While the U.S. may avoid a recession in the next year, consumers will continue to face the underlying challenges of an uneven economy fostered by the global pandemic and political turmoil following Russia’s invasion of Ukraine, according to Mike Schenk, CUNA’s chief economist and deputy chief advocacy officer for policy analysis.
Schenk, speaking at the 2022 African American Credit Union Coalition Conference in St. Petersburg, Fla., says the economy continues to grow despite the Federal Reserve’s recent efforts to slow inflation by increasing the federal funds rate.
“The level of pent-up demand in the marketplace is meaningful and could bring us through the next year and a half without this turning into an actual recession,” he says. “About two-thirds of U.S. economic activity is related to consumer consumption. It's related to what credit unions do—lending—what our members do—spending and borrowing—and how we interact from an economic perspective.”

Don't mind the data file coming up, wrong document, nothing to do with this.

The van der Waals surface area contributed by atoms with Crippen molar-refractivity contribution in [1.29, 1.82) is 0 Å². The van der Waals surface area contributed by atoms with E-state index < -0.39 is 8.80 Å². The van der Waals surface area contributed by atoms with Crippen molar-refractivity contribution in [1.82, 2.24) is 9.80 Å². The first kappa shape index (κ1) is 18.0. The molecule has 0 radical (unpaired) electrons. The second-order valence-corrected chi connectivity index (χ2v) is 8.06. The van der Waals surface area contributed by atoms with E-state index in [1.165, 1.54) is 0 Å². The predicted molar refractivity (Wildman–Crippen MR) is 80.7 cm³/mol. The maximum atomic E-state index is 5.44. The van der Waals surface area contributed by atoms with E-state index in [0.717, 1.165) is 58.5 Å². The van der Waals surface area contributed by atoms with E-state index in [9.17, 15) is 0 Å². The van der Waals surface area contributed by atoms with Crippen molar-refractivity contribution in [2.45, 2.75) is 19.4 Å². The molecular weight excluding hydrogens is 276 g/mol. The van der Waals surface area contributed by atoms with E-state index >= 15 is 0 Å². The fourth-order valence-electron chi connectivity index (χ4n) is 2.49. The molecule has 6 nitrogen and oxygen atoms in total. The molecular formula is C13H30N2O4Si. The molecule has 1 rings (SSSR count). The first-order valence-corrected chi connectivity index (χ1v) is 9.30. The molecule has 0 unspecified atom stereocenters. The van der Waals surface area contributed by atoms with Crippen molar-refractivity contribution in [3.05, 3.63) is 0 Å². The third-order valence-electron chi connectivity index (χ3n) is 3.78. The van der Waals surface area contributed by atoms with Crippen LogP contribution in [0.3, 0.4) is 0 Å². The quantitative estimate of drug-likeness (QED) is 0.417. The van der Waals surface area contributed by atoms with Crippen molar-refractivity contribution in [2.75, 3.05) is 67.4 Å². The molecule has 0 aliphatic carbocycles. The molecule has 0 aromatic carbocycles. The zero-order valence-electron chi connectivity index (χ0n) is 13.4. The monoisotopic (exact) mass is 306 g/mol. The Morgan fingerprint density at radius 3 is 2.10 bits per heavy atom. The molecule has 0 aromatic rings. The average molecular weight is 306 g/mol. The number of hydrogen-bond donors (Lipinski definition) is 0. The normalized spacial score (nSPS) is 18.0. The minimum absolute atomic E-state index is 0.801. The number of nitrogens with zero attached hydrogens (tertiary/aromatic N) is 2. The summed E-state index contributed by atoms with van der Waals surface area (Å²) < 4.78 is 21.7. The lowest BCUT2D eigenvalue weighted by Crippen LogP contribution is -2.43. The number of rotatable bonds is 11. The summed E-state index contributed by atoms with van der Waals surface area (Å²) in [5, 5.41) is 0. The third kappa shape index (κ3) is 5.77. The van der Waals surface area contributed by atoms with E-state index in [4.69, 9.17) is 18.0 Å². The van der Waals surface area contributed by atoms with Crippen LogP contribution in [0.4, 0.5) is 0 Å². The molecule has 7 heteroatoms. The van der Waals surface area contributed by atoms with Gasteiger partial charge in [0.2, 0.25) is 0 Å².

He notes that consumers aren’t saddled with debt as they typically are when a recession looms.
“Overall, consumers have more disposable income,” Schenk says, in part because millions refinanced their homes during the pandemic, folding higher-rate debt into long-term, low-rate mortgages. “That’s meaningful in that they can more easily meet their debt obligations and even take on new debt obligations.”
Schenk also says the supply chain disruptions that have plagued the economy will be less impactful in the next six months based on Federal Reserve district bank manufacturer surveys.
He offers four “sure bets” for his economic forecast:
In addition, the combination of fast-rising personnel and technology costs and slower asset growth suggest operating expense ratios will drift up.
Another cloud on the horizon: underlying weak pockets in the uneven economy. While unemployment has largely recovered from near all-time highs at the outset of the pandemic, many Americans, especially those in the hospitality sector, remain unemployed at rates higher than during the Great Recession of 2008.
“That's impactful,” Schenk says. “Millions of Americans are financially unwell and many are actually in a lot worse shape than they were pre-pandemic. That's a big deal.”